If you’re not a fan of keyboard shortcuts, you can also use the right-click method to insert a new column. Simply right-click on any cell in a column, right-click and then click on Insert. This will open the Insert dialog box where you can select ‘Entire Column’.
This would insert a column to the left of the column where you selected the cell.
Add Multiple New Columns (Adjacent)
In case you need to insert multiple adjacent columns, you can either insert one column and time and just repeat the same process (you can use the F4 key to repeat the last action), or you can insert all these columns at one go.
Suppose you have a dataset as shown below and you want to add two columns to the left of column B.
Below are the steps to do this:
- Select two columns (starting with the one on the left of which you want to insert the columns)
- Right-click anywhere in the selection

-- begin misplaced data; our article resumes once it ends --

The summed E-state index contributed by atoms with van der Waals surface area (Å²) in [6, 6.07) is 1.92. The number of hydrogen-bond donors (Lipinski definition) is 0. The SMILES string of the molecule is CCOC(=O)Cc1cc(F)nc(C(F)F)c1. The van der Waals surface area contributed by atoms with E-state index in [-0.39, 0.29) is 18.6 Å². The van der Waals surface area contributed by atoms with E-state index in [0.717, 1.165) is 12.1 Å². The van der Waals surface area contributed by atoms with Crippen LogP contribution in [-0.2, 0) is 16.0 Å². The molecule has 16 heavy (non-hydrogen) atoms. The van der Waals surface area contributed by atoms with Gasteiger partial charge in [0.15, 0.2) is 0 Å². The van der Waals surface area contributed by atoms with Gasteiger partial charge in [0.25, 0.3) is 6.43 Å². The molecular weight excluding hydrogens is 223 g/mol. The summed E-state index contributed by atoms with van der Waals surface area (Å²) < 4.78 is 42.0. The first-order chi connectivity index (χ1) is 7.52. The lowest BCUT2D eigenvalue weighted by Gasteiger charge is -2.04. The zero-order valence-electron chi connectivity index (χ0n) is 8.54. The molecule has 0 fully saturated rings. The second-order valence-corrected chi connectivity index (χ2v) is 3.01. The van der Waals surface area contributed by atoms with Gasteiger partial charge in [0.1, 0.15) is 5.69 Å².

- Click on Insert
The above steps would instantly insert two columns to the left of Column B.
In case you want to insert any other number of columns (say 3 or 4 or 5 columns), you select that many to begin with.
Add Multiple New Columns (Non-Adjacent)
The above example is quick and fast when you want to add new adjacent columns (i.e., a block of 3 adjacent columns as shown above).
But what if you want to insert columns but these are non-adjacent.
For example, suppose you have a dataset as shown below, and you want to insert one column before Column B and one before Column D.
While you can choose to do this one by one, there is a better way.
Below are the steps to add multiple non-adjacent columns in Excel:
- Select the columns where you want to insert a new column.
- Right-click anywhere in the selection
- Click on Insert.
The above steps would instantly insert a column to the left of the selected columns.
Insert New Columns After Every Other Column (Using VBA)
Sometimes, you may want to add a new column after every other column in your existing dataset.
While you can do this manually, if you’re working with a large dataset, this can take some time.